The anticipated White House announcement that Deferred Action for Childhood Arrivals (DACA) will be ended appears to be half-hearted. Rescinding this program President Obama decreed by executive action – that usurped Congress’s power – was a campaign pledge, but President Trump has hedged on delivering on his campaign. Proponents of DACA argue that people who may have been brought to the United States as minors should be allowed to stay. But if they came as part of a family unit, shouldn’t the entire family unit be equally deportable? And, shouldn’t those teenagers who entered illegally on their own be as deportable as those a few years older who also entered illegally?
Because of the emotions – hyped by the defenders of open borders – surrounding the issue of ending the temporary amnesty, the speculation is that the president will allow those with current DACA approval to remain in the country with work permits until their status lapses – which means for up to two more years, as Fox News reported. There is also speculation that President Trump will be willing to negotiate a permanent amnesty for the DACA beneficiaries in exchange for immigration reforms aimed at combating illegal immigration and reducing the level of immigration from the current million plus newcomers annually.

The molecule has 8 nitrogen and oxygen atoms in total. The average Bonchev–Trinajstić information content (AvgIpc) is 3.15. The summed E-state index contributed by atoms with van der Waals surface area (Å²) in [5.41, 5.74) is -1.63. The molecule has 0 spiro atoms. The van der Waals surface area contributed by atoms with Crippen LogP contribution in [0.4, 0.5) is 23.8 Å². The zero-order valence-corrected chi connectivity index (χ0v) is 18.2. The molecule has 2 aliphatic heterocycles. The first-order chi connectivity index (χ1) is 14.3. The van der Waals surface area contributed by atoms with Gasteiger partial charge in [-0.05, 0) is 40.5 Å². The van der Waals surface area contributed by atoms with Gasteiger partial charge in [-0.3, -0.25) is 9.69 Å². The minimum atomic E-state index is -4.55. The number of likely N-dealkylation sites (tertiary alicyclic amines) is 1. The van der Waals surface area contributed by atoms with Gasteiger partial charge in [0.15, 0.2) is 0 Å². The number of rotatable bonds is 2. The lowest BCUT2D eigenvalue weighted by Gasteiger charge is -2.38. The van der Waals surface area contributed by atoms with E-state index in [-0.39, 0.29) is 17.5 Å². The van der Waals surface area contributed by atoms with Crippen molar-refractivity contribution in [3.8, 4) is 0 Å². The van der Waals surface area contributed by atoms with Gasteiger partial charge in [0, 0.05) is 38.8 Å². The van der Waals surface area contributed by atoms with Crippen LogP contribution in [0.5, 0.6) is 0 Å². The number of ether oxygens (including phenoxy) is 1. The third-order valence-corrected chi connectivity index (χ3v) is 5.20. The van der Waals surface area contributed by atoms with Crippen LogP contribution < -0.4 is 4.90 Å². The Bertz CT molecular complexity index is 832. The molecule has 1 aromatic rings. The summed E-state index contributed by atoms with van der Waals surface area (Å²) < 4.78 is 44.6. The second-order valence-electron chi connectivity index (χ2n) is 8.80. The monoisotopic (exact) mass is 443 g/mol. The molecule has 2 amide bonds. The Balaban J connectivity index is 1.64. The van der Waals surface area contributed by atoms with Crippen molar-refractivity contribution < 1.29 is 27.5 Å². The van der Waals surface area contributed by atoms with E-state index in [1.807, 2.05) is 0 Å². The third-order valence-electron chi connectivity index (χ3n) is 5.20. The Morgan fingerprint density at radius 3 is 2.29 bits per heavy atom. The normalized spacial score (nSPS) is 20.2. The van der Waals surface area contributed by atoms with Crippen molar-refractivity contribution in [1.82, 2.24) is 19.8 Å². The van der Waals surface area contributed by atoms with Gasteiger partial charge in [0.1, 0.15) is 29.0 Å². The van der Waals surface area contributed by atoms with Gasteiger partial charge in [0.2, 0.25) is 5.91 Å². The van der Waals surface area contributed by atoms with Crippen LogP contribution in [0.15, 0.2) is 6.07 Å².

The shortsightedness of ending DACA by allowing the current beneficiaries to stay longer is that it allows the beneficiaries to become more entrenched. It will makes it more difficult to remove them when their temporary amnesty ends. Rather than leave, most are likely to simply revert to illegal residence and defy the immigration authorities to find them, detain them and deport them. It also defers for up to two years the possibility that unemployed U.S. citizens will have access to the jobs currently encumbered by the DACA beneficiaries.
Therefore, the rolling termination of DACA contemplated by the Trump administration, though not ideal, may be the most practical way to end the program, and may be a means to leverage support for true reform measures.